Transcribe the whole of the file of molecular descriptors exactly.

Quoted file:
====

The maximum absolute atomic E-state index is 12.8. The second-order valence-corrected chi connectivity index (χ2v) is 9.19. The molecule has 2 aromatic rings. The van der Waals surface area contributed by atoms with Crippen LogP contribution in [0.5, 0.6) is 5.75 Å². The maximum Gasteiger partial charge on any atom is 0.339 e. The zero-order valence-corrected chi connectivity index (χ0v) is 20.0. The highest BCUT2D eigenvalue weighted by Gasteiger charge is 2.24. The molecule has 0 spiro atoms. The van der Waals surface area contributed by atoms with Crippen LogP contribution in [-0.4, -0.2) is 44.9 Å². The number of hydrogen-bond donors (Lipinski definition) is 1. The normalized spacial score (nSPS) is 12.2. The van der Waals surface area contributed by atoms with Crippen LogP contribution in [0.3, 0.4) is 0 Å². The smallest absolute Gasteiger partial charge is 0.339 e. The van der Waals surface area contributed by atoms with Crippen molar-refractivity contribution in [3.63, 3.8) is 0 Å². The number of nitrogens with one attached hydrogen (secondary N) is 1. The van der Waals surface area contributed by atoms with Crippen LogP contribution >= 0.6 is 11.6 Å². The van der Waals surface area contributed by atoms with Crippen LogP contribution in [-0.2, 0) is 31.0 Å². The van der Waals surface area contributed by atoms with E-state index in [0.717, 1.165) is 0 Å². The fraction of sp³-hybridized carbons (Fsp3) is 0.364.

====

The maximum absolute atomic E-state index is 12.8. The second-order valence-corrected chi connectivity index (χ2v) is 9.19. The molecule has 2 aromatic rings. The van der Waals surface area contributed by atoms with Crippen LogP contribution in [0.5, 0.6) is 5.75 Å². The maximum Gasteiger partial charge on any atom is 0.339 e. The zero-order valence-corrected chi connectivity index (χ0v) is 20.0. The highest BCUT2D eigenvalue weighted by Gasteiger charge is 2.24. The molecule has 0 spiro atoms. The van der Waals surface area contributed by atoms with Crippen LogP contribution in [-0.4, -0.2) is 44.9 Å². The number of hydrogen-bond donors (Lipinski definition) is 1. The normalized spacial score (nSPS) is 12.2. The van der Waals surface area contributed by atoms with Crippen LogP contribution in [0.3, 0.4) is 0 Å². The smallest absolute Gasteiger partial charge is 0.339 e. The van der Waals surface area contributed by atoms with Crippen molar-refractivity contribution in [3.63, 3.8) is 0 Å². The number of nitrogens with one attached hydrogen (secondary N) is 1. The van der Waals surface area contributed by atoms with Crippen LogP contribution >= 0.6 is 11.6 Å². The van der Waals surface area contributed by atoms with Crippen LogP contribution in [-0.2, 0) is 31.0 Å². The van der Waals surface area contributed by atoms with E-state index in [0.717, 1.165) is 0 Å². The fraction of sp³-hybridized carbons (Fsp3) is 0.364.